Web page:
Is It Safe to Cook with Sprouted Potatoes?
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So you're about to start dinner when you notice some unwelcome potato sprouts. Are they still safe to eat?
We’ve all been there: You see a giant bag of potatoes on sale at the grocery store and jump on it. You can always whip up some quick potato recipes, right? But what happens when your potato sprouts little green roots? Are those spuds still safe to eat?
Are Potato Sprouts Safe to Eat?
Sprouted potatoes follow the same food safety rules as any other aging produce; when in doubt, throw it out. According to the National Capital Poison Center, it’s best to throw away potatoes that have already sprouted. That’s because the sprouts are a sign that your potatoes contain higher levels of unsafe toxins than fresh ones do.
All potatoes contain two natural toxins called solanine and chaconine. Over time, these toxins naturally increase, especially if exposed to light. You might also notice your old potatoes turning green. That’s because light can also increase the potato’s chlorophyll, the compound that gives plants their green color. If your potatoes are green, chlorophyll isn’t dangerous, but it’s a sign that the toxins have increased, too.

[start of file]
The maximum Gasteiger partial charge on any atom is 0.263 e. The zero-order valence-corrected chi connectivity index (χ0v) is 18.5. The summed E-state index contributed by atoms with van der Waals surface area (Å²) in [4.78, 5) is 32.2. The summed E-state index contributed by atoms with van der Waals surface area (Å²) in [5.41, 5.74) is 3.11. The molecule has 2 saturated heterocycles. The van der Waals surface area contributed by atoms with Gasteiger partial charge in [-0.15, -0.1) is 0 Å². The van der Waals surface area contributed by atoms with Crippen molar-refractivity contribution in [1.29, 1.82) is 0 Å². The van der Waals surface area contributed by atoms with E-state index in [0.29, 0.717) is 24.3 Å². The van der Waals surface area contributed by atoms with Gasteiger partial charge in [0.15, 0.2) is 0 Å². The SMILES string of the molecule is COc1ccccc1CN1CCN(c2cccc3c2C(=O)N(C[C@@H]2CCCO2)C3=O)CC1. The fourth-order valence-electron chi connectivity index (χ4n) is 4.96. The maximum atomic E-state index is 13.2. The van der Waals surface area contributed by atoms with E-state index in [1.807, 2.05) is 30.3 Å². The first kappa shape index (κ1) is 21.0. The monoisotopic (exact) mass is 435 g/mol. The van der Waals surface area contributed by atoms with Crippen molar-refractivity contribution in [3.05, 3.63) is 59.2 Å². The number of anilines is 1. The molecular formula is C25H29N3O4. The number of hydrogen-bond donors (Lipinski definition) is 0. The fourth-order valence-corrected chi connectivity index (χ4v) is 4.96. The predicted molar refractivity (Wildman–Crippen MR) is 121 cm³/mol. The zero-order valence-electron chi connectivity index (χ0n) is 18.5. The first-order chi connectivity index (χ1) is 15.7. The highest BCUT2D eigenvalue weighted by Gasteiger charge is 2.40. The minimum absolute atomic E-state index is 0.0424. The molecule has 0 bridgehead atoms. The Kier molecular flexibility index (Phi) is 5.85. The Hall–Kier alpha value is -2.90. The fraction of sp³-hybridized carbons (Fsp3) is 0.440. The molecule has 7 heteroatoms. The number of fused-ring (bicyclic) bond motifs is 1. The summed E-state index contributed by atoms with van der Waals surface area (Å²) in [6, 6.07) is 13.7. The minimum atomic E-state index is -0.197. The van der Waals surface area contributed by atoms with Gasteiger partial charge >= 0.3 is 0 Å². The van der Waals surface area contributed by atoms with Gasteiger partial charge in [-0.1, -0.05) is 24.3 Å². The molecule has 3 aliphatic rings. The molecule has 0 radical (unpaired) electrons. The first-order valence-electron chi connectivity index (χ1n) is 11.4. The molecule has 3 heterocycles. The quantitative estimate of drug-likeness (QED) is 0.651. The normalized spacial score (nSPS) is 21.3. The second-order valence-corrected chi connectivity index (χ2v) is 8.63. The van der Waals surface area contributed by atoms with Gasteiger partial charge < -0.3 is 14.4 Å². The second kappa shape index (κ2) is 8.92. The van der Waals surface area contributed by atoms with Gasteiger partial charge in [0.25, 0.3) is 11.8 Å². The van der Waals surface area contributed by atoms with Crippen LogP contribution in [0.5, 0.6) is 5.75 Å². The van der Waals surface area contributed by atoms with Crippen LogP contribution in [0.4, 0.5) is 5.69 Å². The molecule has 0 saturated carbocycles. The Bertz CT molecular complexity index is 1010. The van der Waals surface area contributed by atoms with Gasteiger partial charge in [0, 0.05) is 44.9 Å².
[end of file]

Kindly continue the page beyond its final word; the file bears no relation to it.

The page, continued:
These toxins live on the potato’s skin and sprouts; the white flesh of the potato contains much less.
What Are the Risks?
While it would take multiple servings of any potato recipe to feel the effects of these toxins, they can cause vomiting, diarrhea, abdominal pain, headache and fever. Symptoms are usually mild but can be more severe in some people.
Peeling your potatoes before you cook them can help to drastically decrease the number of toxins you’re exposed to. You can also use a small knife or a potato peeler with an eye remover ($17) to dig out any spouts. Removing eyes, sprouts and discolored or softened skin can reduce the risk of ingesting toxins, but may not help you avoid it entirely.
Storage Tips to Avoid Sprouts
The best way to enjoy endless potato recipes is to prevent sprouts and green discoloration in the first place. Potatoes are more likely to sprout when placed in direct light and in low temperatures. It’s best to keep them off the kitchen counter where they could be in direct sunlight, as well as away from the cold temps of the fridge.
Keep your potatoes in a cool, dry place like the pantry or a cabinet. These stackable baskets ($17) are ideal for tight storage spaces. Keep them away from onions, as the gases from those veggies could speed up the sprouting process. And while those giant bags of spuds are tempting for their cost savings, it’s safer to buy your potatoes as needed instead. If you need to buy potatoes in bulk, consider storing them in a breathable, cotton storage bag ($15).